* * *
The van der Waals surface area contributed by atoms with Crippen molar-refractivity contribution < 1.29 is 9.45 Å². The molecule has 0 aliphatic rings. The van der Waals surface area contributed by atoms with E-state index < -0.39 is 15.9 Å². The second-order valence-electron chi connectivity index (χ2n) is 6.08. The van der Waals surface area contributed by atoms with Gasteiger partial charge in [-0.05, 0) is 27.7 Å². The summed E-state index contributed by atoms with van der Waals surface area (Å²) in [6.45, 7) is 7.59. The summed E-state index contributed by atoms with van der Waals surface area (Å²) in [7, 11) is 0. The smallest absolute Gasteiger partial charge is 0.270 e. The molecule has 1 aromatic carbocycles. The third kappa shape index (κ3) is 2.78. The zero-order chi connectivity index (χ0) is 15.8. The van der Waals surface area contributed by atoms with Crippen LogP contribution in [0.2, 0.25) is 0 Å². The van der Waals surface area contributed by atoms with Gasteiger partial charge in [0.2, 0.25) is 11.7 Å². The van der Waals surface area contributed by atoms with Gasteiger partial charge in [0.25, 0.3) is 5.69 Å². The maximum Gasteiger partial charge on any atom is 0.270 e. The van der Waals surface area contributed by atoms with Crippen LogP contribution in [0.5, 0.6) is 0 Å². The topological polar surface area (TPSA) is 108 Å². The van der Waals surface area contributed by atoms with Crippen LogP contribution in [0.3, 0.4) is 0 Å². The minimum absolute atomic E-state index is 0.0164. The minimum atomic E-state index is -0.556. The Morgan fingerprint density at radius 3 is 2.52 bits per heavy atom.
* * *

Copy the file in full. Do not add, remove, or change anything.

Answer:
The van der Waals surface area contributed by atoms with Crippen molar-refractivity contribution < 1.29 is 9.45 Å². The molecule has 0 aliphatic rings. The van der Waals surface area contributed by atoms with E-state index < -0.39 is 15.9 Å². The second-order valence-electron chi connectivity index (χ2n) is 6.08. The van der Waals surface area contributed by atoms with Gasteiger partial charge in [-0.05, 0) is 27.7 Å². The summed E-state index contributed by atoms with van der Waals surface area (Å²) in [6.45, 7) is 7.59. The summed E-state index contributed by atoms with van der Waals surface area (Å²) in [7, 11) is 0. The smallest absolute Gasteiger partial charge is 0.270 e. The molecule has 1 aromatic carbocycles. The third kappa shape index (κ3) is 2.78. The zero-order chi connectivity index (χ0) is 15.8. The van der Waals surface area contributed by atoms with Crippen LogP contribution in [0.2, 0.25) is 0 Å². The van der Waals surface area contributed by atoms with Gasteiger partial charge in [0.2, 0.25) is 11.7 Å². The van der Waals surface area contributed by atoms with Gasteiger partial charge in [0.25, 0.3) is 5.69 Å². The maximum Gasteiger partial charge on any atom is 0.270 e. The van der Waals surface area contributed by atoms with Crippen LogP contribution in [0.5, 0.6) is 0 Å². The topological polar surface area (TPSA) is 108 Å². The van der Waals surface area contributed by atoms with Crippen LogP contribution in [0.3, 0.4) is 0 Å². The minimum absolute atomic E-state index is 0.0164. The minimum atomic E-state index is -0.556. The Morgan fingerprint density at radius 3 is 2.52 bits per heavy atom.